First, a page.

The reviews said he was very much in the present fashion but whether he is much more is a question.  Mexican Art was already “old hat.”

Jean returned to Mexico in the summer of 1931 and roomed with Pablo21 on a rooftop.  Emily Edwards22 had a room on the same roof.

Ione Robinson23 was going on a Guggenheim Fellowship to Mexico and persuaded my father to give me $60 a month to go.

It was at the house she rented in Coyoacán that I met Jean.  Many other people came too, and all hated the dinner we gave them of boiled carrots.  But Jean was the only one who complained.  He suggested that we go for a walk, which we did along the cobbled stone streets, with him holding my arm.  I thought, if I ever have a boyfriend, it will be like this.  When we got back the others were getting ready to take the bus into Mexico City and get some dinner!!

Charlot, as I was calling him, came often, and I thought he was sweet even though he said mean things.  One of them was that he would take me out if Ione wasn’t home.  But I didn’t take that seriously as Ione was seldom there, though she hung on Jean and asked how she could become a great painter, and he suggested she could pull out her teeth.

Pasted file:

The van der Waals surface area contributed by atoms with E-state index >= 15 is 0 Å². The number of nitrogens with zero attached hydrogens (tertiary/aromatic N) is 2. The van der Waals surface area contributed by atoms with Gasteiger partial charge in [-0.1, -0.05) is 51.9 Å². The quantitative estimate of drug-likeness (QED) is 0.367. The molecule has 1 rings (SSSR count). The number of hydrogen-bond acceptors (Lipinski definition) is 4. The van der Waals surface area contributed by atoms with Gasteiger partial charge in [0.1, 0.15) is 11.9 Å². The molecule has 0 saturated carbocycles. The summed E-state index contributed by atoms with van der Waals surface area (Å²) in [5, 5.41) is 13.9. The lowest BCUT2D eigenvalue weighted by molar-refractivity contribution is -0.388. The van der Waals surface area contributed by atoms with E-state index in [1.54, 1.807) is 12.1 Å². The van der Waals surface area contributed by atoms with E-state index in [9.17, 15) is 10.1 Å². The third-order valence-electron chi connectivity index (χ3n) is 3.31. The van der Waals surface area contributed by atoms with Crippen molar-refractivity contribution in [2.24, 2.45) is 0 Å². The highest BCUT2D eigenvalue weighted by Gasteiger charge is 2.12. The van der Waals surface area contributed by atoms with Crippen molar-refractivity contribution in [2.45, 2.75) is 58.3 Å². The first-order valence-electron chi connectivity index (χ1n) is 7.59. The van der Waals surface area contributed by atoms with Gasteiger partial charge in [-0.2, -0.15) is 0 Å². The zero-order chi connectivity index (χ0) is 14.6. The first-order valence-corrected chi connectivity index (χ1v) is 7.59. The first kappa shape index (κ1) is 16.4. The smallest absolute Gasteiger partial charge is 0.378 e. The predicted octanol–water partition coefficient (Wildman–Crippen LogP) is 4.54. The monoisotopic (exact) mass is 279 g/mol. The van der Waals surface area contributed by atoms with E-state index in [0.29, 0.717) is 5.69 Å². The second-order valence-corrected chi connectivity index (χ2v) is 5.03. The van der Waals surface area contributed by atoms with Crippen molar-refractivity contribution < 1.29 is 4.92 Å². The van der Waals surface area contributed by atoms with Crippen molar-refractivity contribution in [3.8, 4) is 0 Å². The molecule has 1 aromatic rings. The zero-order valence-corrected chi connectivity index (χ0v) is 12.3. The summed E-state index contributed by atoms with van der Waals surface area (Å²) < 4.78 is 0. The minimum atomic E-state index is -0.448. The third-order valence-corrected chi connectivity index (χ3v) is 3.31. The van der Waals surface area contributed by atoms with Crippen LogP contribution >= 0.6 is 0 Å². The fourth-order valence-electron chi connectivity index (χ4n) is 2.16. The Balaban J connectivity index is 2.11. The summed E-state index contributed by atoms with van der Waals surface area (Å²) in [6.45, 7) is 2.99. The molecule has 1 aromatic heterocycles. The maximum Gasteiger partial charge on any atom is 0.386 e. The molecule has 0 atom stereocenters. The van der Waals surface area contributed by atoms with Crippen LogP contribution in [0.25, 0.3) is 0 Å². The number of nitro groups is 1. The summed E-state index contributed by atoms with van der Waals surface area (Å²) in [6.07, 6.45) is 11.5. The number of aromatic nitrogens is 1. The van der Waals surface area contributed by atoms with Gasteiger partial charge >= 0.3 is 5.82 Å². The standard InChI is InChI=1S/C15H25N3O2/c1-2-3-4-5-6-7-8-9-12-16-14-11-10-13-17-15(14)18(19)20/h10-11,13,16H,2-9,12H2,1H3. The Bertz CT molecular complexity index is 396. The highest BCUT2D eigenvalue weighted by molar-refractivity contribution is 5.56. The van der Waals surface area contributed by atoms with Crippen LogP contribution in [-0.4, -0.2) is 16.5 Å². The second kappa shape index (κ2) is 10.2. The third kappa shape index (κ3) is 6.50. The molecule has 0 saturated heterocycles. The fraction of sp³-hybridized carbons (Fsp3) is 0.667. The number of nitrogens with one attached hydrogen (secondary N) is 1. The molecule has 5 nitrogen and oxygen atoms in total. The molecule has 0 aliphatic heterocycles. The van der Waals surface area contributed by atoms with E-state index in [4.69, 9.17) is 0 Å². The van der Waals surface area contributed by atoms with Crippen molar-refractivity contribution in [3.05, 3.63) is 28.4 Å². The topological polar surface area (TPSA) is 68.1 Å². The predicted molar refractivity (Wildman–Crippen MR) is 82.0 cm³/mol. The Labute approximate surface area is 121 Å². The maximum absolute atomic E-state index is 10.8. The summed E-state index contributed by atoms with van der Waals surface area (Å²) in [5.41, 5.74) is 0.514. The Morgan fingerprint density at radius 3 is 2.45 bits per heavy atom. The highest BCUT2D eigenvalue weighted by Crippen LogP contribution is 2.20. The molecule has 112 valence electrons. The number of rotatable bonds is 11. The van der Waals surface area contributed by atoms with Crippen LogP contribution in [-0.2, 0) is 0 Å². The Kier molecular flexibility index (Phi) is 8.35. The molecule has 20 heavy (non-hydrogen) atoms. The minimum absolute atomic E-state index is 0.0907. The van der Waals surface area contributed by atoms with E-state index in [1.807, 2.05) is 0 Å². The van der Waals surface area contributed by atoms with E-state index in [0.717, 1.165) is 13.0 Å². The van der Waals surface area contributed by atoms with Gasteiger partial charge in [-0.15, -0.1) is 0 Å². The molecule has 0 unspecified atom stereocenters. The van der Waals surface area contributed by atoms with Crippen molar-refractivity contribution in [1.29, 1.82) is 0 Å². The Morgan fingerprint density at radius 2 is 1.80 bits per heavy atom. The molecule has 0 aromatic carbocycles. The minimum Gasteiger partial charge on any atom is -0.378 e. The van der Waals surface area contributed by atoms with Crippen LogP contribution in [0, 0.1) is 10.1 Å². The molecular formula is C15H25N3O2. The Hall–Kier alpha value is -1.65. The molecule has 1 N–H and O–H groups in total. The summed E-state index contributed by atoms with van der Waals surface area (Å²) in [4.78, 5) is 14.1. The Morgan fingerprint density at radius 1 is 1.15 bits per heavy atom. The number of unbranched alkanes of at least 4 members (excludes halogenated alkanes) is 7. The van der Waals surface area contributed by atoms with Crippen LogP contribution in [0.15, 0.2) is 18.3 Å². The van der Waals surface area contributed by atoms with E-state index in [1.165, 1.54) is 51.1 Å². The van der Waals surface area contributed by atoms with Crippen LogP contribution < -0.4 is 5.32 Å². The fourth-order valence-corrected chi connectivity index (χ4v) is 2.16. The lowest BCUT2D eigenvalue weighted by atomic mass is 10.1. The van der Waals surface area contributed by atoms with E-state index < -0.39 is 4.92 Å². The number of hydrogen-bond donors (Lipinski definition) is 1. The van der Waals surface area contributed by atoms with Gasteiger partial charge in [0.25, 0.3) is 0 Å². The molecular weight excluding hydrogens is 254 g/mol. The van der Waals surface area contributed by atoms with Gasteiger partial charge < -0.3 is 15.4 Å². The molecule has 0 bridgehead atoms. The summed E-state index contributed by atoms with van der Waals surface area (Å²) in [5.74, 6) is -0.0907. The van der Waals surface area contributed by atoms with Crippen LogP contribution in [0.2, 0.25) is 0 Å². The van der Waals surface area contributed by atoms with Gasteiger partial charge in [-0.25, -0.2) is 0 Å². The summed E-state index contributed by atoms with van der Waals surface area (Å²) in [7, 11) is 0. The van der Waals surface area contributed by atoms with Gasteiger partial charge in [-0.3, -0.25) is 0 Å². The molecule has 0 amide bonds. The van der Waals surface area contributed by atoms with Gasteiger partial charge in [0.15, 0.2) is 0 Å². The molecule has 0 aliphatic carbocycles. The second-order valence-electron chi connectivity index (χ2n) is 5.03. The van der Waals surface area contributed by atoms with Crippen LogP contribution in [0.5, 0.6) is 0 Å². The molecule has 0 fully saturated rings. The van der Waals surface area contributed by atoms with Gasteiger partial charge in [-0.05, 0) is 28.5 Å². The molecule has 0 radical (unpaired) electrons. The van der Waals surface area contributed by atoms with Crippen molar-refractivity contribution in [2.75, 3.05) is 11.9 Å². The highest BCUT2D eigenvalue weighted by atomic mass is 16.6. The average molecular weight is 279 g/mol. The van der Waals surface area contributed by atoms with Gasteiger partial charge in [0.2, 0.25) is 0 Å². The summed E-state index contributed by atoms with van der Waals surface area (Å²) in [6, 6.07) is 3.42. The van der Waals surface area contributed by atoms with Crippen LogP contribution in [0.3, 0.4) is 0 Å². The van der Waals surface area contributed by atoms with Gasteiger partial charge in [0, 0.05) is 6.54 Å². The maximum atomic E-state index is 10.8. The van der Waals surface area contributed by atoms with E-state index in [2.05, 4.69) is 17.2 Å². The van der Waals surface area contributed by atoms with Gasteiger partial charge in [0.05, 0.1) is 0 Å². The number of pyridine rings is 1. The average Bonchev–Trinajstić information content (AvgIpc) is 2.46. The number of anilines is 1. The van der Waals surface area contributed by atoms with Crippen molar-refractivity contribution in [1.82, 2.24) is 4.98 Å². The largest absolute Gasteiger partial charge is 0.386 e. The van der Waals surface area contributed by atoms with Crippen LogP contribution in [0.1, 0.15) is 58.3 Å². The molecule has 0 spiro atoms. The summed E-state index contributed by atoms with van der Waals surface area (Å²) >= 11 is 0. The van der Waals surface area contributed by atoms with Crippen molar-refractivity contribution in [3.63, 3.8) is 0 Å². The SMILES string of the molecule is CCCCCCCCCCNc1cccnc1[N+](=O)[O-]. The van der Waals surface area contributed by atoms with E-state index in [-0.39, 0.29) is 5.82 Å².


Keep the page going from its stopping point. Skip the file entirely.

Mexico City had a population of 250 thousand when Jean came there first.  Now ten years later, he was happy to show me this beautiful city.

Ione moved, and my cousin came to stay with me.

She was so excited she considered becoming a communist, though it was many churches Jean was showing us.

We went with him to Taxco to see Siqueiros and Blanca Luz.24

1 After Jean Charlot’s death in 1979, his widow, Zohmah Charlot, attempted to write several articles about him, none of which progressed beyond notes.  This set is the most finished, although it contains errors. 
The reader can consult Karen Thompson, “Jean Charlot: Artist and Scholar”, and my posted biography of my father, Jean Charlot: Life and Work. 
The notes have been lightly edited, and quotations are given as written by Zohmah Charlot.  All endnotes are by the editor.

2 Pierre Nicolas Goupil (July 4, 1771 – February 22, 1850).  Marie Anne Adelaïde Simon (died February 12, 1859).

3 Joseph Victor Ferdinand Sénateur Goupil (March 8, 1806 – May 4, 1884).  Anna Benita Meléndez (July 26, 1811 – September 4, 1875).

4 Actually 1830.